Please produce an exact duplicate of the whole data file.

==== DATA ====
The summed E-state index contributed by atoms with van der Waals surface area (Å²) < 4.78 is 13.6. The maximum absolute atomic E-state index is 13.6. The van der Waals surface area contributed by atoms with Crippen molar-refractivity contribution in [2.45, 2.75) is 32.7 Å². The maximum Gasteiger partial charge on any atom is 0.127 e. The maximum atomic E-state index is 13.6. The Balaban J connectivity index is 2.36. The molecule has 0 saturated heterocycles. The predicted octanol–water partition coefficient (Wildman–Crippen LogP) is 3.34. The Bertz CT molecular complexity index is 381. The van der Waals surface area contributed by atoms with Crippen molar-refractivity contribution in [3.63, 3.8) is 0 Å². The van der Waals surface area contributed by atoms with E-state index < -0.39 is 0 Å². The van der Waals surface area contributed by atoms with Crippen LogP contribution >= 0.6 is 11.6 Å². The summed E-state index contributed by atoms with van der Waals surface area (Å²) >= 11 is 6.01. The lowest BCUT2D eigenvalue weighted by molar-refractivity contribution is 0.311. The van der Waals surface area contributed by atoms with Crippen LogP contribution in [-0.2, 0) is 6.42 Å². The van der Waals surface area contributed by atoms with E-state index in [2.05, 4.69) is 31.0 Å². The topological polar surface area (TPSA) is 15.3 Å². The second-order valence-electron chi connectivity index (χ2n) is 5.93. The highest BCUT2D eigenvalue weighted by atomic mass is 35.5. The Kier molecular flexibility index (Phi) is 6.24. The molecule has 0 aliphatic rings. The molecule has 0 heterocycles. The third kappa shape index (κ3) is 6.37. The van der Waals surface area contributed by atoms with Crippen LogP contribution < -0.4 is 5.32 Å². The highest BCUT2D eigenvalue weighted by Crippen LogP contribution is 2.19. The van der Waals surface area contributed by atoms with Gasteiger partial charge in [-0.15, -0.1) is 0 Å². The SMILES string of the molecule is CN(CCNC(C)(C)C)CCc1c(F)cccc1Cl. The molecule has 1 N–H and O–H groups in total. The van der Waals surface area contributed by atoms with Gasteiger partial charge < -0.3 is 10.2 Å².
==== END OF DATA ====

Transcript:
The summed E-state index contributed by atoms with van der Waals surface area (Å²) < 4.78 is 13.6. The maximum absolute atomic E-state index is 13.6. The van der Waals surface area contributed by atoms with Crippen molar-refractivity contribution in [2.45, 2.75) is 32.7 Å². The maximum Gasteiger partial charge on any atom is 0.127 e. The maximum atomic E-state index is 13.6. The Balaban J connectivity index is 2.36. The molecule has 0 saturated heterocycles. The predicted octanol–water partition coefficient (Wildman–Crippen LogP) is 3.34. The Bertz CT molecular complexity index is 381. The van der Waals surface area contributed by atoms with Crippen molar-refractivity contribution in [3.63, 3.8) is 0 Å². The van der Waals surface area contributed by atoms with E-state index < -0.39 is 0 Å². The van der Waals surface area contributed by atoms with Crippen LogP contribution >= 0.6 is 11.6 Å². The summed E-state index contributed by atoms with van der Waals surface area (Å²) >= 11 is 6.01. The lowest BCUT2D eigenvalue weighted by molar-refractivity contribution is 0.311. The van der Waals surface area contributed by atoms with Crippen LogP contribution in [-0.2, 0) is 6.42 Å². The van der Waals surface area contributed by atoms with E-state index in [2.05, 4.69) is 31.0 Å². The topological polar surface area (TPSA) is 15.3 Å². The second-order valence-electron chi connectivity index (χ2n) is 5.93. The highest BCUT2D eigenvalue weighted by atomic mass is 35.5. The Kier molecular flexibility index (Phi) is 6.24. The molecule has 0 aliphatic rings. The molecule has 0 heterocycles. The third kappa shape index (κ3) is 6.37. The van der Waals surface area contributed by atoms with Crippen LogP contribution < -0.4 is 5.32 Å². The highest BCUT2D eigenvalue weighted by Crippen LogP contribution is 2.19. The van der Waals surface area contributed by atoms with Gasteiger partial charge in [-0.15, -0.1) is 0 Å². The SMILES string of the molecule is CN(CCNC(C)(C)C)CCc1c(F)cccc1Cl. The molecule has 1 N–H and O–H groups in total. The van der Waals surface area contributed by atoms with Gasteiger partial charge < -0.3 is 10.2 Å².